Secondly, let us start with depreciation which is the loss in value of an asset over the period of its useful life.
What is Depreciation?
- Depreciation is a method of allocating the cost of a tangible asset over its useful life of several years.
- Depreciation is a non-cash item.
In simple words we can say that depreciation is the reduction in the value of an asset due to usage, passage of time, wear and tear, technological outdating or obsolescence, depletion, inadequacy, rot, rust, decay or other such factors.
Depreciation helps in smoothing the income statement by allocating the cost.
Suppose a ₹500 asset is bought in FY 2010 which is going to be used for the next 5 years. It won’t be right to have ₹500 as expense in FY 2010; instead, the ₹500 should be spread over five accounting years (the useful life).
Depreciation is also used for tax purposes – as a way to lower tax expenses. Since it is a non-cash item, it does not reduce the cash balance of a firm, however, it helps in savings of the tax expense since the recording of depreciation will cause an expense to be recognized, thereby lowering stated profits on the income statement.
COMMONLY USED DEPRECIATION TECHNIQUES
Straight Line Depreciation
a)Simplest and most commonly used method.
b)Calculated by taking the purchase or acquisition price of an asset, subtracting the salvage value and then dividing by total useful years.
Depreciation = (Cost of an Asset- Salvage Value)/Useful life
- Cost of the asset is purchase price or historical cost
- Salvage value is value of the asset remaining after its useful life
- Useful life of the asset is the number of years for which an asset is expected to be used by the business
c)Depreciation is also used for tax purposes – as a way to lower tax expenses.
d)Produces a constant depreciation expense.
Example: - Consider an asset that costs ₹35,000 with an estimated useful life of 7 years and has a salvage value of ₹5,250. Under the straight-line method, the depreciation expense per year will be –
Depreciation expense = (35,000-5,250) /7 = ₹4,250 per year
a)Allows companies to write off their assets faster in earlier years than the straight-line depreciation method and to write off a smaller amount in the later years.
b)It recognizes higher depreciation expenses during the earlier years as compared to the straight-line method of depreciation.
c)The major benefit is to provide a tax shield. In the initial years, the depreciation is higher as a result of which, tax charged on the profit is less compared to the later years. This results in deferment of tax liability since income in earlier years is lower.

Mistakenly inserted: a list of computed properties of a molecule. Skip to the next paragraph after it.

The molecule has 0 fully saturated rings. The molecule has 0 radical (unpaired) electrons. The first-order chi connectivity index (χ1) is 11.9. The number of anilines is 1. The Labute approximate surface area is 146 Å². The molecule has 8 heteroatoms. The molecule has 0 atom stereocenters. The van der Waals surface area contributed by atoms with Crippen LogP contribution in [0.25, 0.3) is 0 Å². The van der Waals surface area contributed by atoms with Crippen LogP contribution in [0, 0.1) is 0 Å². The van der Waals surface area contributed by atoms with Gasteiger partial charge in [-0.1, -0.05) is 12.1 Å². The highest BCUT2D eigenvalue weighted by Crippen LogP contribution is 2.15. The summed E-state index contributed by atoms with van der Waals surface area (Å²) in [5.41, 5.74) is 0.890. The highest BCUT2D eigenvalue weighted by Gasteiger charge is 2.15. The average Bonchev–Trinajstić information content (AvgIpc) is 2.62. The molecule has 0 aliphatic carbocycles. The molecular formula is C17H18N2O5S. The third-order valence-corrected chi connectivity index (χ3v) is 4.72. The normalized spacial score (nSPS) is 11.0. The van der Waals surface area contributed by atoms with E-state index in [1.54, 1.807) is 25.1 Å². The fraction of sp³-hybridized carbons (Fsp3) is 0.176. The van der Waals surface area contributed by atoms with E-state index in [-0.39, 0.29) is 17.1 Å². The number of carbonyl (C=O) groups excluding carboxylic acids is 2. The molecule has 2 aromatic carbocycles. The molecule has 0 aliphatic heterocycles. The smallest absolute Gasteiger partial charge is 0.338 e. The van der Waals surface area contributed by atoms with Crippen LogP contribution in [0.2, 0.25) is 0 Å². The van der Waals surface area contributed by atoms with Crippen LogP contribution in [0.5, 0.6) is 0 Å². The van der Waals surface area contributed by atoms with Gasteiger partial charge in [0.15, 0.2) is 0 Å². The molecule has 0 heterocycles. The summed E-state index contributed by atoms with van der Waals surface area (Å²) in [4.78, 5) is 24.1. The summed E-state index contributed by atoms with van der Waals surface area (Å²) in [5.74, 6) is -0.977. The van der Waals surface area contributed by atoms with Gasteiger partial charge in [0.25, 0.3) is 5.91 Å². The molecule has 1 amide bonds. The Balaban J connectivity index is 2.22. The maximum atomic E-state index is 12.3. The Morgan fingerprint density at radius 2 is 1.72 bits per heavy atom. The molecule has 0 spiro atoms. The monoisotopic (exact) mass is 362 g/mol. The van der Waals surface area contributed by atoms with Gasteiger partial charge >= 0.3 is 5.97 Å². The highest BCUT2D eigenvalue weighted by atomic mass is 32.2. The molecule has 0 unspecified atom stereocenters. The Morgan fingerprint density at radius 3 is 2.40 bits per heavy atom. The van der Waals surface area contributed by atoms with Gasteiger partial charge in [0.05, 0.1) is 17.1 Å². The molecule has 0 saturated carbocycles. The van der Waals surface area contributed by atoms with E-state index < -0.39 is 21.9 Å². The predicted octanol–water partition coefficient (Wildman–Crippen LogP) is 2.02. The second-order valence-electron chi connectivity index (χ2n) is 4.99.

d) There are two popular methods – Double Declining Method and Sum of Years’ Digits Method.
Double Declining Method – In this method, a fixed rate of depreciation is charged on the net value of the fixed asset at the beginning of the year. The rate of depreciation charged under this method is twice the rate that is charged under the straight-line method. The method reflects that assets are more productive in the earlier years as compared to their later years.
Depreciation Expense = 2 x Straight-line depreciation rate x Book value at the beginning of the year.
Example: - Consider a piece of property, plant, and equipment (PP&E) that costs ₹25,000, with an estimated useful life of 8 years and a ₹2,500 salvage value. To calculate the double-declining balance depreciation, set up a schedule:
Sum of the Years’ Digits Method – In this method, the remaining useful life of the asset in a particular period is divided by the sum of the years’ digits. This fraction is then multiplied by Depreciable Cost. It recognizes depreciation at an accelerated rate.
Depreciation Expense = Depreciable Cost * (Remaining useful life of an asset/Sum of Years’ Digits)
Depreciable Cost = Cost of asset – Salvage Value
Sum of Years’ Digit = n*(n+)/2, where n = useful life of asset
Example: - Consider a piece of equipment that costs ₹25,000 and has an estimated useful life of 8 years and a ₹0 salvage value. To calculate the sum-of-the-years-digits depreciation, set up a schedule:
Depreciation & Cash-Flow Statement
Depreciation is a non-cash expense.
Indirect cash-flow statements start with net income.
Net income includes depreciation expense.
Hence depreciation expenses are added back to Net Income to calculate the Operating Cash Flow.
Adding Back Depreciation
Depreciation & Income Statement
Depreciation expense is linked to the income statement below the EBITDA (Earnings before Interest, Taxes, Depreciation and Amortization) to calculate EBIT (Earnings before interest and taxes).
Linking Depreciation to P&L
Depreciation & Balance Sheet
The ending property, plant, and equipment (PP&E) calculated in the depreciation schedule should be linked to the Balance Sheet.
Linking PP&E to Balance Sheet
The Fixed Assets in the Balance Sheet will be net of the depreciation for that year.